2014 marks the one hundredth anniversary of the outbreak of World War I. For months I’ve been wanting to feature a few books about this brutal armed conflict. Sadly however, I never got around to it. Even though I have no shortage of suitable books to read, I just never took the time to read any of them. But lo and behold one day at the public library I found a copy of Tim Butcher’s 2014 book The Trigger: Hunting the Assassin Who Brought the World to War. After picking the book up and giving it a quick look over I found myself drawn to it for several reasons. One, since it deals with Bosnia I could count it as part of Rose City Reader’s European Reading Challenge. Two, it’s by the same guy who wrote Blood River: The Terrifying Journey Through The World’s Most Dangerous Country and since that book has been on my to read list for a long time I figured The Trigger had to be worth reading. And three, as its title declares it deals with that infamous assassination forever blamed for starting World War I. So with that in mind, how could I resist reading Butcher’s The Trigger?
Perhaps since civilization began writers and other creative types have praised the Rule of Three. Whether on purpose or by accident Butcher appears to have followed this time-honored formula while writing his book. The Trigger is a blend of memoir, travelogue and history. Butcher spent the 90s in Bosnia reporting on the newly independent nation’s bloody conflict. As a result of those wartime travels he developed a fascination with Gavrilo Princip, the young Bosnian who fatally shot the Austrian Archduke and his wife, thereby setting in motion the cascade of events leading to World War I. In order to explain not just how, but why this assassination was carried out by Princip, Butcher returned to present day Bosnia. Following in the young Princip’s footsteps he traversed the rugged and somewhat isolated nation, visiting his birthplace and other former residences. Butcher also spent time in Belgrade, Serbia where Princip met with Serbian elements opposed to Austria’s recent annexation of Bosnia. After Princip and his co-conspirators were given training and weapons they were sent back to Sarajevo with the tacit agreement they’d assassinate the Austrian royal couple during their upcoming state visit.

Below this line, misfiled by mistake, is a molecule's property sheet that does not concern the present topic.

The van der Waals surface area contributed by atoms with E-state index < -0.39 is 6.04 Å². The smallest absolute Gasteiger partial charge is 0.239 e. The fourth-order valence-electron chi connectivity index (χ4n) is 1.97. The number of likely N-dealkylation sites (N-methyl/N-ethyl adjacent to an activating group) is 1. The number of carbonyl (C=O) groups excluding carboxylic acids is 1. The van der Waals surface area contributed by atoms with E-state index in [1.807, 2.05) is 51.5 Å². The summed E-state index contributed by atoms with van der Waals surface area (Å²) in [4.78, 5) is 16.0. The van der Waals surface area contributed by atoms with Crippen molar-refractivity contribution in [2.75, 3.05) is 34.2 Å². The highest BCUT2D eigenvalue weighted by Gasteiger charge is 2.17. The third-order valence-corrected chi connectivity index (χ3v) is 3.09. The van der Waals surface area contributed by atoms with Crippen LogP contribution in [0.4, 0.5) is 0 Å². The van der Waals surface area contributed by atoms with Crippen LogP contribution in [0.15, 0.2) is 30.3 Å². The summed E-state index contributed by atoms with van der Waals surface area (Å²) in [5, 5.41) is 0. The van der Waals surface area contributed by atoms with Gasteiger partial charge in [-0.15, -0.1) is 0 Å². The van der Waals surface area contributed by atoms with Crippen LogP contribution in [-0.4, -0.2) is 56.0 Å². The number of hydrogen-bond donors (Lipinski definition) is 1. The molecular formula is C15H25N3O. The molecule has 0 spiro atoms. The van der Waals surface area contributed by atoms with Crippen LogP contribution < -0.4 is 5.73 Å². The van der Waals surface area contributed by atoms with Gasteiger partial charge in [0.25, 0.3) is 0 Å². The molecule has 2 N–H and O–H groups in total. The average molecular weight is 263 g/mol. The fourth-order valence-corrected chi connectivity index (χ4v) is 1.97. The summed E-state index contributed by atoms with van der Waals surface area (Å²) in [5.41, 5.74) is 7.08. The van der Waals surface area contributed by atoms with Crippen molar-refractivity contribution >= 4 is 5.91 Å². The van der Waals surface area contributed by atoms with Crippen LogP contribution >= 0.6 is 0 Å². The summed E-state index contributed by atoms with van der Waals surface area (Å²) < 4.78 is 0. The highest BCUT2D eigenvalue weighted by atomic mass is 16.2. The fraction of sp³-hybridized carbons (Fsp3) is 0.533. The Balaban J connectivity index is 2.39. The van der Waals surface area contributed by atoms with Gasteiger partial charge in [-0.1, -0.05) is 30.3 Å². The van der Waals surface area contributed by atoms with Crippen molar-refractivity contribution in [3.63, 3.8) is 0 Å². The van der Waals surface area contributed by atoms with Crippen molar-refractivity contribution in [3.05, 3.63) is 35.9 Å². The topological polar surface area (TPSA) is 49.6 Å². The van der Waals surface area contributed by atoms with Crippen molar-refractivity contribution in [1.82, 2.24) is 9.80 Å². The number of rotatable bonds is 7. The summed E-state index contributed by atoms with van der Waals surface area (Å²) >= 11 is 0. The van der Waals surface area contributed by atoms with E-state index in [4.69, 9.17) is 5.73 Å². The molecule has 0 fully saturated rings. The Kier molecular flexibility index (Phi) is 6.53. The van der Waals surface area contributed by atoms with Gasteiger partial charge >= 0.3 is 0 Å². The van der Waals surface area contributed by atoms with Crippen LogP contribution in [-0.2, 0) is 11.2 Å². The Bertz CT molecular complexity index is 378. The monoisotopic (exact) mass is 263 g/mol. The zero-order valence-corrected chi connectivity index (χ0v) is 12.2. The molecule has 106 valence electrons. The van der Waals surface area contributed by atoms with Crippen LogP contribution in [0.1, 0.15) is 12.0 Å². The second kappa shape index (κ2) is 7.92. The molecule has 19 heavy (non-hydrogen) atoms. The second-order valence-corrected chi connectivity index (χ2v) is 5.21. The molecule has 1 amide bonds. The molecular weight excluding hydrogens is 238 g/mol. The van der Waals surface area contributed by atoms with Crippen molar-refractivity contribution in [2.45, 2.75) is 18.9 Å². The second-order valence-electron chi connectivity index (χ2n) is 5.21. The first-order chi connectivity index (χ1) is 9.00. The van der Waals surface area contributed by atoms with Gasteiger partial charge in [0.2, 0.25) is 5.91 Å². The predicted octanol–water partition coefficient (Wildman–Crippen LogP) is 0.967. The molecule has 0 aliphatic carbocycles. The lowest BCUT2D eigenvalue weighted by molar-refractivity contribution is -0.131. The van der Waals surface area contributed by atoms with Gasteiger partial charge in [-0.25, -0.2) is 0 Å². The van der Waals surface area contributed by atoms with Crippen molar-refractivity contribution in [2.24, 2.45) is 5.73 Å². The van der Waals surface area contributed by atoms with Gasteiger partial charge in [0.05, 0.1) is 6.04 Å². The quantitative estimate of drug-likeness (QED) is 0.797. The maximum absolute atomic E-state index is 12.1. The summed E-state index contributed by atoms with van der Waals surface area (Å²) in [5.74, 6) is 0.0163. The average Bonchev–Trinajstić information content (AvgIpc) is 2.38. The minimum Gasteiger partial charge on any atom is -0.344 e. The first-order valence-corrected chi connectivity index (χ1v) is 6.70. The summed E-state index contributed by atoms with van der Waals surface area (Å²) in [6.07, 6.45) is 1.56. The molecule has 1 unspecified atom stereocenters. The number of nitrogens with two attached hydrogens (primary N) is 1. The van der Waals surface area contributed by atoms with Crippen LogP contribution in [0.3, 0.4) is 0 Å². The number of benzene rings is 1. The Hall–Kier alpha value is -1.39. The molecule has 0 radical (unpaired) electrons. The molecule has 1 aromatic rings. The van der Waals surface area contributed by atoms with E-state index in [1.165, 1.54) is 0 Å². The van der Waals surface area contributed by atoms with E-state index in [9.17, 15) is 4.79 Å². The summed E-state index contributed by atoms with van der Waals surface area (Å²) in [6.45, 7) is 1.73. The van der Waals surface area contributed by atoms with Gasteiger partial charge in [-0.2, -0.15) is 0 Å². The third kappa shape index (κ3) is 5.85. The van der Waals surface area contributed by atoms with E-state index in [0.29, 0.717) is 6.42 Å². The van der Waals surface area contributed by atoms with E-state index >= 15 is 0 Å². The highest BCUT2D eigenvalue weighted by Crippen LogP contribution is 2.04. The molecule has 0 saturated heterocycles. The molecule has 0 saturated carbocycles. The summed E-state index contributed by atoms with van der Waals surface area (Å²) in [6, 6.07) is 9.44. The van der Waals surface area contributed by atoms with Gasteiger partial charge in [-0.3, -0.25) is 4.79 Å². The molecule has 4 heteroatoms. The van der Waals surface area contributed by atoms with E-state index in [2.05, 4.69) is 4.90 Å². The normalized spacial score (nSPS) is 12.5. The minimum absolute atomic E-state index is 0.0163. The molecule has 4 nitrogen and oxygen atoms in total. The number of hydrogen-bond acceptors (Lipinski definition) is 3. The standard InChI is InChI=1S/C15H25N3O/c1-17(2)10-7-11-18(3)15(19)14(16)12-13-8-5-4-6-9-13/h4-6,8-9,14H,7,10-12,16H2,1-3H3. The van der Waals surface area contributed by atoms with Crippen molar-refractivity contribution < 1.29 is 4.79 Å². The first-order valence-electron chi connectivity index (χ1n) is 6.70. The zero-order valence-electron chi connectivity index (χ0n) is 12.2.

Recently on Goodreads I called The Trigger a history of Bosnia in three acts. In order to understand how and why the assassination occurred, Butcher chronicled the history of Bosnia, from its days as an ottoman province up to the time it was absorbed by Austro-Hungarian Empire. Then, in an effort to assess the lasting legacy of Princip’s actions, Butcher recalled his experiences covering the 90s Bosnian War, as well as his recent travels in Bosnia and neighboring Serbia.
It is that legacy which could be seen as one of history’s many cruel ironies. Princip was a nationalist, but not just any nationalist. Despite being an Orthodox Christian from Bosnia, he was neither a Serbian or Bosnian nationalist. Instead, he wanted to drive the Austrians out of the South Slavic lands of Bosnia, Croatia and Slovenia so those provinces could unite with their already independent Slav brothers in Serbia and Montenegro. His ultimate goal was not an independent Bosnia but a united South Slavic nation free of Austrian domination. But with the disintegration of Yugoslavia 70 years later, his expansive dream would be seen as over idealistic and despised by the very people he sought to liberate.
I enjoyed reading the The Trigger. Not only is it an appropriate book to read during this hundredth anniversary of WWI, but I also think it makes a rather nice follow-up read to other books about or set in the former Yugoslavia like Misha Glenny’s The Fall of Yugoslavia, Peter Maass’s Love They Neighbor, Christopher Stewart’s Hunting the Tiger and Geraldine Brooks’s novel People of the Book.